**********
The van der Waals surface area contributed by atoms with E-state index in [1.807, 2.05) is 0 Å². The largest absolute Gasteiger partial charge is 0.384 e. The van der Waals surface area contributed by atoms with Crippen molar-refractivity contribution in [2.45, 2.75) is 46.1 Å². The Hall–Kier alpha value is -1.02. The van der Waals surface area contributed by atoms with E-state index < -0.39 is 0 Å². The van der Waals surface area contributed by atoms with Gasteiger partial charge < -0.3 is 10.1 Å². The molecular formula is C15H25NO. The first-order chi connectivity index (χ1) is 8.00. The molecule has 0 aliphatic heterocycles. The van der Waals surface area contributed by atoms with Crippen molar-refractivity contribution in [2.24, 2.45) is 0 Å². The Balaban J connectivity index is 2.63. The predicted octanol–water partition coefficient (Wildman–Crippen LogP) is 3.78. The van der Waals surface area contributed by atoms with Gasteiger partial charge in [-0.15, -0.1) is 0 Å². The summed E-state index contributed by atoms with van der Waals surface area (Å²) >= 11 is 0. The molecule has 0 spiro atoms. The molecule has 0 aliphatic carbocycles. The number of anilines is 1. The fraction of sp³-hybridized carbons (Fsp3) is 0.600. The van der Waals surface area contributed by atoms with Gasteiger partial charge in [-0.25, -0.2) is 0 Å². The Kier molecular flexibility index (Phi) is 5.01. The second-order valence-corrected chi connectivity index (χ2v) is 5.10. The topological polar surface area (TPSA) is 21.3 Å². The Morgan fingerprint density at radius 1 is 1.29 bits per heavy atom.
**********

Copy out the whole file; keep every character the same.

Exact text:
The van der Waals surface area contributed by atoms with E-state index in [1.807, 2.05) is 0 Å². The largest absolute Gasteiger partial charge is 0.384 e. The van der Waals surface area contributed by atoms with Crippen molar-refractivity contribution in [2.45, 2.75) is 46.1 Å². The Hall–Kier alpha value is -1.02. The van der Waals surface area contributed by atoms with E-state index < -0.39 is 0 Å². The van der Waals surface area contributed by atoms with Gasteiger partial charge < -0.3 is 10.1 Å². The molecular formula is C15H25NO. The first-order chi connectivity index (χ1) is 8.00. The molecule has 0 aliphatic heterocycles. The van der Waals surface area contributed by atoms with Crippen molar-refractivity contribution in [2.24, 2.45) is 0 Å². The Balaban J connectivity index is 2.63. The predicted octanol–water partition coefficient (Wildman–Crippen LogP) is 3.78. The van der Waals surface area contributed by atoms with Gasteiger partial charge in [-0.15, -0.1) is 0 Å². The summed E-state index contributed by atoms with van der Waals surface area (Å²) >= 11 is 0. The molecule has 0 spiro atoms. The molecule has 0 aliphatic carbocycles. The number of anilines is 1. The fraction of sp³-hybridized carbons (Fsp3) is 0.600. The van der Waals surface area contributed by atoms with Gasteiger partial charge in [-0.25, -0.2) is 0 Å². The Kier molecular flexibility index (Phi) is 5.01. The second-order valence-corrected chi connectivity index (χ2v) is 5.10. The topological polar surface area (TPSA) is 21.3 Å². The Morgan fingerprint density at radius 1 is 1.29 bits per heavy atom.